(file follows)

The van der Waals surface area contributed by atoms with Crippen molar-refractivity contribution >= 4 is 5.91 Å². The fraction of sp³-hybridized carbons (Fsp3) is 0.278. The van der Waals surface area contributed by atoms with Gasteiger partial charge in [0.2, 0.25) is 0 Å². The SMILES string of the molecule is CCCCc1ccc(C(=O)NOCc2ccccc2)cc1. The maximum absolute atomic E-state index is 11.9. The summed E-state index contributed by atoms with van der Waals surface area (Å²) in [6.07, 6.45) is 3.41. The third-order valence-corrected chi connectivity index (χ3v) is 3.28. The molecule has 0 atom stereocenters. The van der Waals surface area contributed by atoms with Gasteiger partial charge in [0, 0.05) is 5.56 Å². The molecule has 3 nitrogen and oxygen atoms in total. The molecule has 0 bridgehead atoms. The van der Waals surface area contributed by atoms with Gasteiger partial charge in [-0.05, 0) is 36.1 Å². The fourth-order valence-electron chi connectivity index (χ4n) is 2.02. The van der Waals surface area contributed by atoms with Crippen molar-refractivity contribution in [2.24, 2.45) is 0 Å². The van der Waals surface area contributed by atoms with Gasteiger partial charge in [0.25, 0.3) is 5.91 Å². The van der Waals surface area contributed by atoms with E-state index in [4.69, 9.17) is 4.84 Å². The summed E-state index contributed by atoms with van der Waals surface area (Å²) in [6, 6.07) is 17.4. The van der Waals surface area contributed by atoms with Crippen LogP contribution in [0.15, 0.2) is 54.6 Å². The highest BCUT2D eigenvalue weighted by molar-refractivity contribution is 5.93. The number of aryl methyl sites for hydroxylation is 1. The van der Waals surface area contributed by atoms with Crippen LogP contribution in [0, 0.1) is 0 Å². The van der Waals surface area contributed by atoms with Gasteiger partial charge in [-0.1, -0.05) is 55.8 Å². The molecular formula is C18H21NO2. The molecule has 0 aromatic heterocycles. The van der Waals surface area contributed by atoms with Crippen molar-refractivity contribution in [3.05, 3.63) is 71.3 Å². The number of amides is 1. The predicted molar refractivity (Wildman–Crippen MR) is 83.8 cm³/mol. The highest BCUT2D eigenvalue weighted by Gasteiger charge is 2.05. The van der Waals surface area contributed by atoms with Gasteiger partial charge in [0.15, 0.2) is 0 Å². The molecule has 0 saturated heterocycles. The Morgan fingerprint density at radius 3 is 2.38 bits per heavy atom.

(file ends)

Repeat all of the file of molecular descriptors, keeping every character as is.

The van der Waals surface area contributed by atoms with Crippen molar-refractivity contribution >= 4 is 5.91 Å². The fraction of sp³-hybridized carbons (Fsp3) is 0.278. The van der Waals surface area contributed by atoms with Gasteiger partial charge in [0.2, 0.25) is 0 Å². The SMILES string of the molecule is CCCCc1ccc(C(=O)NOCc2ccccc2)cc1. The maximum absolute atomic E-state index is 11.9. The summed E-state index contributed by atoms with van der Waals surface area (Å²) in [6.07, 6.45) is 3.41. The third-order valence-corrected chi connectivity index (χ3v) is 3.28. The molecule has 0 atom stereocenters. The van der Waals surface area contributed by atoms with Gasteiger partial charge in [0, 0.05) is 5.56 Å². The molecule has 3 nitrogen and oxygen atoms in total. The molecule has 0 bridgehead atoms. The van der Waals surface area contributed by atoms with Gasteiger partial charge in [-0.05, 0) is 36.1 Å². The fourth-order valence-electron chi connectivity index (χ4n) is 2.02. The van der Waals surface area contributed by atoms with Crippen molar-refractivity contribution in [2.24, 2.45) is 0 Å². The van der Waals surface area contributed by atoms with Gasteiger partial charge in [0.25, 0.3) is 5.91 Å². The van der Waals surface area contributed by atoms with E-state index in [4.69, 9.17) is 4.84 Å². The summed E-state index contributed by atoms with van der Waals surface area (Å²) in [6, 6.07) is 17.4. The van der Waals surface area contributed by atoms with Crippen LogP contribution in [0.15, 0.2) is 54.6 Å². The highest BCUT2D eigenvalue weighted by molar-refractivity contribution is 5.93. The number of aryl methyl sites for hydroxylation is 1. The van der Waals surface area contributed by atoms with Crippen LogP contribution in [0, 0.1) is 0 Å². The van der Waals surface area contributed by atoms with Gasteiger partial charge in [-0.1, -0.05) is 55.8 Å². The molecular formula is C18H21NO2. The molecule has 0 aromatic heterocycles. The van der Waals surface area contributed by atoms with Crippen molar-refractivity contribution in [3.05, 3.63) is 71.3 Å². The number of amides is 1. The predicted molar refractivity (Wildman–Crippen MR) is 83.8 cm³/mol. The highest BCUT2D eigenvalue weighted by Gasteiger charge is 2.05. The van der Waals surface area contributed by atoms with Gasteiger partial charge in [0.15, 0.2) is 0 Å². The molecule has 0 saturated heterocycles. The Morgan fingerprint density at radius 3 is 2.38 bits per heavy atom.